The whole point of making a distributable product, he suggested, is that each is of equal value, which runs directly counter to the way the art market normally operates.
Riepenhoff next focused on cheese, giving an old classic a similar modern twist to Bregar’s Pils.
Colby cheese is a Wisconsin classic, invented in 1885 by Joseph Steinwand in its eponymous town about 70 miles east of Eau Claire. Developed with Clock Shadow Creamery, the new Colby is a double-cream version, a rich and textural experience.
Then came Every-Bean Chili, a purposefully ridiculous but inclusive version of a dish that is at once ubiquitous and endlessly variable. Riepenhoff’s research yielded nearly an uncountable variety of beans, but he narrowed it to around 100 practical varieties and set about combining them all into a dish that is traditionally simple.
“It’s an absurdity to try to gather every type of bean,” Riepenhoff said, “but research yields its own rewards. In that process, you learn about so many agricultures, cultures and civilizations from all over the world.”
Sounding a bit like a coffee aficionado, he described learning about beans that grow in desert climates, mountain climates and all parts of the world. In the end, the journey revealed how a simple food, or idea, can transform thinking.
“The process of research on the beans is process of developing perspective on yourself,” Riepenhoff explained.
“You basically draw a picture of yourself investigating,” he said. Discovering as many beans, peoples, cultures as “stars in the night sky” makes a person “feel a little bit smaller.”
However elaborate the process of his Every Bean Chili (based on an old family recipe), “it’s pretty rich, but tastes just like a basic bean chili,” he said.
The beers, cheese and chili are perfect for a Packers game day party. As it turns out, they are also perfect for a gallery opening in the Chelsea neighborhood of Manhattan. In 2017, Whitney Biennial curators Christopher Lew and Mia Locks included Riepenhoff in the exhibition — in part because of his work with food and his interest in the social elements that usually occupy space around valuable art objects.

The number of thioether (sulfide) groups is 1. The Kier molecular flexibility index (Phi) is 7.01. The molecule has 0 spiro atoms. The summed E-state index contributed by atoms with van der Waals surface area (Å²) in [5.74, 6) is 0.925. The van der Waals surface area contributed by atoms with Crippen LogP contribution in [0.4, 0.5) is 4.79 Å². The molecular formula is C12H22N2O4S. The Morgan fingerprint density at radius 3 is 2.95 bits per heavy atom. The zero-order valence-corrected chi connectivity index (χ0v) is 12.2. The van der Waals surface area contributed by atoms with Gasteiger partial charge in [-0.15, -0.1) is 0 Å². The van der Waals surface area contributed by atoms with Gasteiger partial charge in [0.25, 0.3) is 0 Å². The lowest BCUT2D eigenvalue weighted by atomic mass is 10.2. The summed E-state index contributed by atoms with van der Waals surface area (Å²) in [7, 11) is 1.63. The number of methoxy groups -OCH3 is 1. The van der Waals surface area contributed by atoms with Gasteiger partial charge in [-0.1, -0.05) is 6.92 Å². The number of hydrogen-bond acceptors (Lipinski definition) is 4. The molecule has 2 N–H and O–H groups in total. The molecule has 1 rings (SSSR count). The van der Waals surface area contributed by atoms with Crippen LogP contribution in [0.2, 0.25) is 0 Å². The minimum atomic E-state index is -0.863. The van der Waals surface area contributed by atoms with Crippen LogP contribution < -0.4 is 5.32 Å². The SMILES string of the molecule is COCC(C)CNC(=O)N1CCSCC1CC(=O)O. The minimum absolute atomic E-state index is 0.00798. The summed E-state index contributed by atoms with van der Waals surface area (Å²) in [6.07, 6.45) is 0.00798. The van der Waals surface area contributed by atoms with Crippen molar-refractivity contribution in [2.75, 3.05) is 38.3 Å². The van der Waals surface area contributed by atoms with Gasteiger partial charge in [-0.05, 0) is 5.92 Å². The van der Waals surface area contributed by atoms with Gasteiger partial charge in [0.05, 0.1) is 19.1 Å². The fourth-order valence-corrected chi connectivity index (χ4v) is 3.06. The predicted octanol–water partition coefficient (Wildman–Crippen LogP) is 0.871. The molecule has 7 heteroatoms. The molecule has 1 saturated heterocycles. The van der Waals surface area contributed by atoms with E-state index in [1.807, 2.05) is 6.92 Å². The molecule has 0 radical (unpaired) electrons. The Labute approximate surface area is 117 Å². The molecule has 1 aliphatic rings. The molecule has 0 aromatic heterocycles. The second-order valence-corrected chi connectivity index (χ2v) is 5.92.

His beer was served during a special fundraiser at the museum. Riepenhoff said he was honored to have the Beer Endowment be part of an event that helped raise more than $5 million for the [Whitney]. Obviously the beer itself didn’t raise $5 million, he said, but he reveled in being a part of the overall effort.
“That’s how the Beer Endowment was designed to function, to bring attention to artist projects, and some finances too,” he said.
That anyone can take part in his projects — simply behaving as they normally do — fulfills Riepenhoff’s goal to make art accessible. “You can find culture in these things that are the fabric of our lives,” he said.
Anyone can walk into Clock Shadow Creamery, Beans & Barley or the Outpost to pick up a chunk of double-cream colby, and anyone can pick up a sixer of Poor Farm Pils at Company Brewing, without ever encountering Riepenhoff’s name or know that they are participating in art.
“The ideas are the big things,” Riepenhoff said. “To see these ideas on a larger scale, and share them, is an honor.”